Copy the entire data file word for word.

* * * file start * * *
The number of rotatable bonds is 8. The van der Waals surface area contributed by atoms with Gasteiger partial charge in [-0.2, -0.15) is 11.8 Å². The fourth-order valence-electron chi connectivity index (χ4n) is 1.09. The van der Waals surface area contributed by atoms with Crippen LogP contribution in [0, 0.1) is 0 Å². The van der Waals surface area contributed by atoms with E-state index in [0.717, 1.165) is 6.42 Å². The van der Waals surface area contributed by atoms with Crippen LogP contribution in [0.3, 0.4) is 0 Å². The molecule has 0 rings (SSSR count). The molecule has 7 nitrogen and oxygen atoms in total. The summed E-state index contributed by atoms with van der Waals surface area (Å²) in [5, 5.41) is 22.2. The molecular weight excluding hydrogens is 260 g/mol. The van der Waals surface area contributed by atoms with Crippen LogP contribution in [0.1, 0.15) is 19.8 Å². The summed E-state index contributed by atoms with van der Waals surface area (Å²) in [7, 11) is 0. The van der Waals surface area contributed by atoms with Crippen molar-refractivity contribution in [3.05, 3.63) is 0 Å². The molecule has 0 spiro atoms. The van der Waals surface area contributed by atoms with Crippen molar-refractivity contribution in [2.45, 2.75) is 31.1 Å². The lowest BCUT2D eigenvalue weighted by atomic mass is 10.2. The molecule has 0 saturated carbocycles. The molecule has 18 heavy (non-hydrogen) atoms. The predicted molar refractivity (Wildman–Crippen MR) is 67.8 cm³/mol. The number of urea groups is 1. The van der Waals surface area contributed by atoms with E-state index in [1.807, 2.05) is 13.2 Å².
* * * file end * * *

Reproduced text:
The number of rotatable bonds is 8. The van der Waals surface area contributed by atoms with Gasteiger partial charge in [-0.2, -0.15) is 11.8 Å². The fourth-order valence-electron chi connectivity index (χ4n) is 1.09. The van der Waals surface area contributed by atoms with Crippen LogP contribution in [0, 0.1) is 0 Å². The van der Waals surface area contributed by atoms with E-state index in [0.717, 1.165) is 6.42 Å². The van der Waals surface area contributed by atoms with Crippen LogP contribution in [0.3, 0.4) is 0 Å². The molecule has 0 rings (SSSR count). The molecule has 7 nitrogen and oxygen atoms in total. The summed E-state index contributed by atoms with van der Waals surface area (Å²) in [5, 5.41) is 22.2. The molecular weight excluding hydrogens is 260 g/mol. The van der Waals surface area contributed by atoms with Crippen LogP contribution in [0.1, 0.15) is 19.8 Å². The summed E-state index contributed by atoms with van der Waals surface area (Å²) in [7, 11) is 0. The van der Waals surface area contributed by atoms with Crippen molar-refractivity contribution in [3.05, 3.63) is 0 Å². The molecule has 0 spiro atoms. The van der Waals surface area contributed by atoms with Crippen molar-refractivity contribution in [2.45, 2.75) is 31.1 Å². The lowest BCUT2D eigenvalue weighted by atomic mass is 10.2. The molecule has 0 saturated carbocycles. The molecule has 18 heavy (non-hydrogen) atoms. The predicted molar refractivity (Wildman–Crippen MR) is 67.8 cm³/mol. The number of urea groups is 1. The van der Waals surface area contributed by atoms with E-state index in [1.807, 2.05) is 13.2 Å².